Zappa


There is practically an entire wing in Frank Zappa’s Laurel Canyon home that holds his archives.  The man saved everything from home movies he made as a kid to recordings of live shows and basement jams, as well as the masters for his officially released albums.  When his widow, Gail, gave complete access to this material to writer/director Alex Winter (Bill of "Bill and Ted" fame, "Showbiz Kids"), the first thing he did was raise money to preserve it all.  Then he set to the task of making an intimate yet all-encompassing movie about “Zappa.”


Laura's Review: A-

Four years after "Eat That Question: Frank Zappa in His Own Words,” Alex Winter takes a much deeper dive, fleshing out the man, yes, in his own words, but also those of his widow and many of his collaborators.  Beginning with Zappa telling us about a childhood requiring gas masks because of the poisonous chemicals his dad worked with (the whole neighborhood around the plant required them) and how he learned how to make gunpowder by the age of six, Winter throws sunlight on the seeds of one revolutionary individual.  You don’t have to know anything at all about Frank Zappa going in to find this work thoroughly engaging.

Zappa famously didn’t do drugs while creating some pretty trippy music.  One of his biggest inspirations was Edgard Varèse, a composer he became interested in when reading a piece on Sam Goody which claimed he was a great salesman because he could ‘even’ sell this awful music.  He was also a perfectionist, a workaholic taskmaster who nonetheless was revered by most who worked for him despite much in the way of recognition (Ruth Underwood is thrilled to successfully play one of his modern classical pieces on piano and tears up discussing him).  He frequently states that he recorded music for himself and anyone else’s enjoyment was icing on the cake.  He also was never satisfied, happy if he achieved 70% of what he’d imagined.  In one of his wildest escapades, he hired the London Symphony Orchestra to record one of his classical pieces.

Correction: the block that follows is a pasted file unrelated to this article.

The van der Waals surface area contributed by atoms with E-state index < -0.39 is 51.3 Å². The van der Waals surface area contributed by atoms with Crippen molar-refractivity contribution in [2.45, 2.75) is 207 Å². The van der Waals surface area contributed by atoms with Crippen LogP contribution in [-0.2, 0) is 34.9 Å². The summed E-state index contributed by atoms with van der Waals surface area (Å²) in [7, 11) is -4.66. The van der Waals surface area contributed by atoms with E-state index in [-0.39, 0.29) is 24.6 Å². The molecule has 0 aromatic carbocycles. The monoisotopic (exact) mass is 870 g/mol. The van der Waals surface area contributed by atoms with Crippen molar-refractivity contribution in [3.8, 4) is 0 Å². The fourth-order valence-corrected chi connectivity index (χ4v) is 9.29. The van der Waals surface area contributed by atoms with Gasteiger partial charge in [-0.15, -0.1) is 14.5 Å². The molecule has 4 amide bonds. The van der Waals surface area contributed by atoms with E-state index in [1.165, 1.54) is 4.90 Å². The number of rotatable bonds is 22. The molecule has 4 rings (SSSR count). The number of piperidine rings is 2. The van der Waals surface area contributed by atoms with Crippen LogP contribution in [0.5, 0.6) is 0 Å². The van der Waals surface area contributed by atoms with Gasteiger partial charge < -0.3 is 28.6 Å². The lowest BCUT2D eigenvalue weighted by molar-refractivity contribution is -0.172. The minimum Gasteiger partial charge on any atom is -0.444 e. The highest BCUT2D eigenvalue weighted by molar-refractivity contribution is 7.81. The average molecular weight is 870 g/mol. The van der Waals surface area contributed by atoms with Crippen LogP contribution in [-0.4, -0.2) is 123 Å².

Zappa was also, of course, very political, not only through his music.  Winter opens his film with Zappa’s last recorded guitar performance in the Czech Republic, where he’d been invited to celebrate the withdrawal of Russian troops.  He was later asked to be their cultural and trade representative, something which American Republicans blocked.  His first real political awakening happened early in his career when he was set up on vice charges by businessmen objecting to his takeover of a Cucamonga, CA recording studio.

Winter also regales us with Zappa’s early rock days when he was considered the Pied Piper of Laurel Canyon.  And there are also the groupie days, which his wife Gail put up with while not being especially happy about them.  His eldest, daughter Moon Unit, had to slide a letter under his door to get his attention, their resulting time spent together producing his only hit, ‘Valley Girl.’  Later, he’d testify in D.C. when the likes of Tipper Gore were stumping for record ratings.  It was Zappa who came up with the solution that held them at bay.

There is such a wealth of material here, all unfurling both linearly and thematically.  Winter’s done a remarkable job clarifying the life of a very complex individual.  Respect, to both the filmmaker and his subject, is due.